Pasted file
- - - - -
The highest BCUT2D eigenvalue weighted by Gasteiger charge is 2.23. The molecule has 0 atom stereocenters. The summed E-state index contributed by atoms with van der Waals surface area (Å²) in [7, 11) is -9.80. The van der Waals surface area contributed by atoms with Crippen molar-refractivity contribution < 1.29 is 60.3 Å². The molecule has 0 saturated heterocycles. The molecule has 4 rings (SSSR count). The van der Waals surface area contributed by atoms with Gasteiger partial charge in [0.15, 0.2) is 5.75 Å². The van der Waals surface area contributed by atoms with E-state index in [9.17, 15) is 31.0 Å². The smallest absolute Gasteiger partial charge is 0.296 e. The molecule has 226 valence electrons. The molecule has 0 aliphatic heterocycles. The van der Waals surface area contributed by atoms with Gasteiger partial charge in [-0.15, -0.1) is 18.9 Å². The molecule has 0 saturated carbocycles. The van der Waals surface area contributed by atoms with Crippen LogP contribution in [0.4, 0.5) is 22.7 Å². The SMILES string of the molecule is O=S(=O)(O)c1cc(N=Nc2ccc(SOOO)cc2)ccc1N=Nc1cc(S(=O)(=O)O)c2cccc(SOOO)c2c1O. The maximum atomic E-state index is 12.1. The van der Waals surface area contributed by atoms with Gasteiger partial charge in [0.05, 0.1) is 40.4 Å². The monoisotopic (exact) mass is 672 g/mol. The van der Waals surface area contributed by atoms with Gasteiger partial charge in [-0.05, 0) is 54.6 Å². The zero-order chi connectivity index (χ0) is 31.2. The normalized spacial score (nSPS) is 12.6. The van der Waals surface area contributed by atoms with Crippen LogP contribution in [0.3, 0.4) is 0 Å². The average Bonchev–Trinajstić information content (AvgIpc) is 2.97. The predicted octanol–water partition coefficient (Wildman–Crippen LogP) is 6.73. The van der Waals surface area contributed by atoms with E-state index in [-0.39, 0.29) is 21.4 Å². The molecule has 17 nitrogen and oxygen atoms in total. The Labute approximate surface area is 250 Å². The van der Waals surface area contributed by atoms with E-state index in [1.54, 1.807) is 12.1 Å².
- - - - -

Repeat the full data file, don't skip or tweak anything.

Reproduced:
The highest BCUT2D eigenvalue weighted by Gasteiger charge is 2.23. The molecule has 0 atom stereocenters. The summed E-state index contributed by atoms with van der Waals surface area (Å²) in [7, 11) is -9.80. The van der Waals surface area contributed by atoms with Crippen molar-refractivity contribution < 1.29 is 60.3 Å². The molecule has 0 saturated heterocycles. The molecule has 4 rings (SSSR count). The van der Waals surface area contributed by atoms with Gasteiger partial charge in [0.15, 0.2) is 5.75 Å². The van der Waals surface area contributed by atoms with E-state index in [9.17, 15) is 31.0 Å². The smallest absolute Gasteiger partial charge is 0.296 e. The molecule has 226 valence electrons. The molecule has 0 aliphatic heterocycles. The van der Waals surface area contributed by atoms with Gasteiger partial charge in [-0.15, -0.1) is 18.9 Å². The molecule has 0 saturated carbocycles. The van der Waals surface area contributed by atoms with Crippen LogP contribution in [0.4, 0.5) is 22.7 Å². The SMILES string of the molecule is O=S(=O)(O)c1cc(N=Nc2ccc(SOOO)cc2)ccc1N=Nc1cc(S(=O)(=O)O)c2cccc(SOOO)c2c1O. The maximum atomic E-state index is 12.1. The van der Waals surface area contributed by atoms with Gasteiger partial charge in [0.05, 0.1) is 40.4 Å². The monoisotopic (exact) mass is 672 g/mol. The van der Waals surface area contributed by atoms with Gasteiger partial charge in [-0.05, 0) is 54.6 Å². The zero-order chi connectivity index (χ0) is 31.2. The normalized spacial score (nSPS) is 12.6. The van der Waals surface area contributed by atoms with Crippen LogP contribution in [0.3, 0.4) is 0 Å². The average Bonchev–Trinajstić information content (AvgIpc) is 2.97. The predicted octanol–water partition coefficient (Wildman–Crippen LogP) is 6.73. The van der Waals surface area contributed by atoms with E-state index in [-0.39, 0.29) is 21.4 Å². The molecule has 17 nitrogen and oxygen atoms in total. The Labute approximate surface area is 250 Å². The van der Waals surface area contributed by atoms with E-state index in [1.54, 1.807) is 12.1 Å².